The US Bishops are Too Quiet on Voting Rights—Ignoring Catholic Social Teaching

Photo by Tom Barrett on Unsplash

John Gehring writes:

Religious leaders from diverse faith traditions are speaking out and organizing against a surge of voter suppression in states across the country. Pastors, rabbis, and imams have lobbied lawmakers, written op-eds, and pressured corporations in response to laws that create barriers to the ballot box and disproportionately impact Black voters. When Georgia Gov. Brian Kemp signed a controversial and widely criticized election reform package last month, activists (including from my organization, Faith in Public Life) were especially vocal in protesting the law’s prohibition on giving food and water to people waiting in line to vote.

Amid this growing resistance to attacks on voting rights, however, the Catholic hierarchy is silent. The Archdiocese of Atlanta and the Georgia Catholic Conference, the public policy arm of the state’s bishops, have issued no statements since the law passed. The archdiocese declined to comment for this article. At the national level, Church leaders are also quiet….

But there has been no public reaction from the bishops’ conference to the fact that in forty-seven states, according to the nonpartisan Brennan Center for Justice, Republican lawmakers have proposed 361 bills with restrictive provisions that, among other things, would limit mail-in, early in-person, and election-day voting. Nor have bishops voiced any public support for legislation in Congress—the For the People Act and the John Lewis Voting Rights Advancement Act—that respond to the proliferation of state-level restrictions with proposals to expand voting access and curb partisan gerrymandering….

The silence from Catholic bishops when it comes to systematic, partisan, and racist efforts to undermine voting rights is a failure to apply Catholic social teaching to one of the most brazen injustices of our time. Church leaders could draw from their own documents and teachings if they need any motivation to get involved. In Faithful Citizenship, the U.S. bishops’ detailed reflection guide issued every four years, “participation in political life” is described as “a moral obligation.” While voting is not the only way to participate in the political process, it’s a linchpin of civic engagement. Fair access to the polls is a prerequisite for a healthy democracy.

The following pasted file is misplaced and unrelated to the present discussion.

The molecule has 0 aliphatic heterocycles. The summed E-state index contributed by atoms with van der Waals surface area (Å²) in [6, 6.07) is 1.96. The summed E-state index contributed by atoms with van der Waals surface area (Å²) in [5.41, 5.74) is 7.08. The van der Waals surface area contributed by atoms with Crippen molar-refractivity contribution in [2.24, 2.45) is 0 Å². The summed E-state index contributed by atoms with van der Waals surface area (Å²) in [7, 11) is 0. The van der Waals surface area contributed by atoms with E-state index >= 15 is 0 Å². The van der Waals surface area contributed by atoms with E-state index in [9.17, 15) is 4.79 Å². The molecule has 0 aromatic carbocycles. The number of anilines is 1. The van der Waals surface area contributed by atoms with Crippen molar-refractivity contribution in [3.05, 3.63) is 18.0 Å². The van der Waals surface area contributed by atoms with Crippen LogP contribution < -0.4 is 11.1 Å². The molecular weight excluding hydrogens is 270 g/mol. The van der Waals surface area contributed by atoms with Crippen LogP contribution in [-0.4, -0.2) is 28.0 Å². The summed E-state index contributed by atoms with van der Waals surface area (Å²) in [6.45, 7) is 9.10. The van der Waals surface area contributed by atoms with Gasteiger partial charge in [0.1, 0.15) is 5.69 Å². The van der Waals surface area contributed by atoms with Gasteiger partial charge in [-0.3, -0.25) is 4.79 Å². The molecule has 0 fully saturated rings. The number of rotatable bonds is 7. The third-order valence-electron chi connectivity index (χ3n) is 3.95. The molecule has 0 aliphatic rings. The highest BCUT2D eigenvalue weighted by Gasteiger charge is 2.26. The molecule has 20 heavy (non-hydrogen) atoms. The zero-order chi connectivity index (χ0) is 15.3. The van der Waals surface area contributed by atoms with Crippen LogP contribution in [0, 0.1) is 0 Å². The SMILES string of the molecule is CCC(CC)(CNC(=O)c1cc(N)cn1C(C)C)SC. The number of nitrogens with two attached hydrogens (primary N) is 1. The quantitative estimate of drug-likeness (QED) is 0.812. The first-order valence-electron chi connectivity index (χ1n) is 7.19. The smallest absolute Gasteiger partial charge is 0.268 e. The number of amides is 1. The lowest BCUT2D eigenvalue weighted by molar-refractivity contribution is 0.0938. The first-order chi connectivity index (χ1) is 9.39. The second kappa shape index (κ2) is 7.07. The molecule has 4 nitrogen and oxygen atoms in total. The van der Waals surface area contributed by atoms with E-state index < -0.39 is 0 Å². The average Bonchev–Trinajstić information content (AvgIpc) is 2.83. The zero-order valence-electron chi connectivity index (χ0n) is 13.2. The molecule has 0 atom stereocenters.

If civic participation is defined as a moral obligation, according to Church teaching, it would stand to reason that Catholic bishops should be concerned about widespread efforts that will make it harder for historically marginalized people to vote. Given our nation’s history of racism as a motivating factor in suppressing voters, there’s a compelling imperative for bishops and other Catholic leaders to act….

Papal encyclicals and other Church teaching offer a framework for discerning how bishops and other Catholics could do more to address voter suppression.

“Praise is due to those national procedures which allow the largest possible number of citizens to participate in public affairs with genuine freedom,” according to the seminal Second Vatican Council document Gaudium et spes. In his 1963 encyclical, Pacem in terris, Pope John XXIII addressed citizens’ participation in public life by underscoring that “a natural consequence of men’s dignity is unquestionably their right to take an active part in government.” Pope John Paul II, writing in Centesimus annus, noted that “the Church values the democratic system inasmuch as it ensures the participation of citizens in making political choices.”

San Diego Bishop Robert McElroy, a frequent commentator on the themes of Faithful Citizenship and voting, agrees that voter suppression demands a more significant Catholic response. “Catholic social teaching assigns a central role to the broadest possible participation of citizens in government, so that the powerless are more protected, substantive justice is vindicated, and democratic societies are continually renewed by the ever greater involvement of men and women in their own government,” McElroy told me.

Bernice A. King and William J. Barber II write:

As children of the civil rights movement, we know how faithfully our parents sacrificed to defeat Jim Crow. But we also know that their moral struggle for a true democracy was not only about voting rights for Black people. They challenged Jim Crow’s subversion of democracy because they knew it undermined the promises of democracy for every American. They understood the interconnectedness of humanity, and in particular concerning voting rights, how classism and racism were at work to create barriers. To defeat voter suppression today, we must be equally as conscious of how attacks on democracy are detrimental to a diverse population, including Black people, white people grappling with poverty and brown people….

Our parents taught us that there is a moral high ground above left and right, and that our deepest moral and constitutional traditions point us toward the possibility of a more perfect union when we respect the basic democratic principle of one person, one vote. We must reclaim voting rights as a moral issue in this moment and stand together to demand the passing of federal legislation, such as the For the People Act, which will protect the promise of democracy in every state and without discrimination based on race and class. In doing so, we create a win for justice and equity that serves the whole of this nation and humanity well.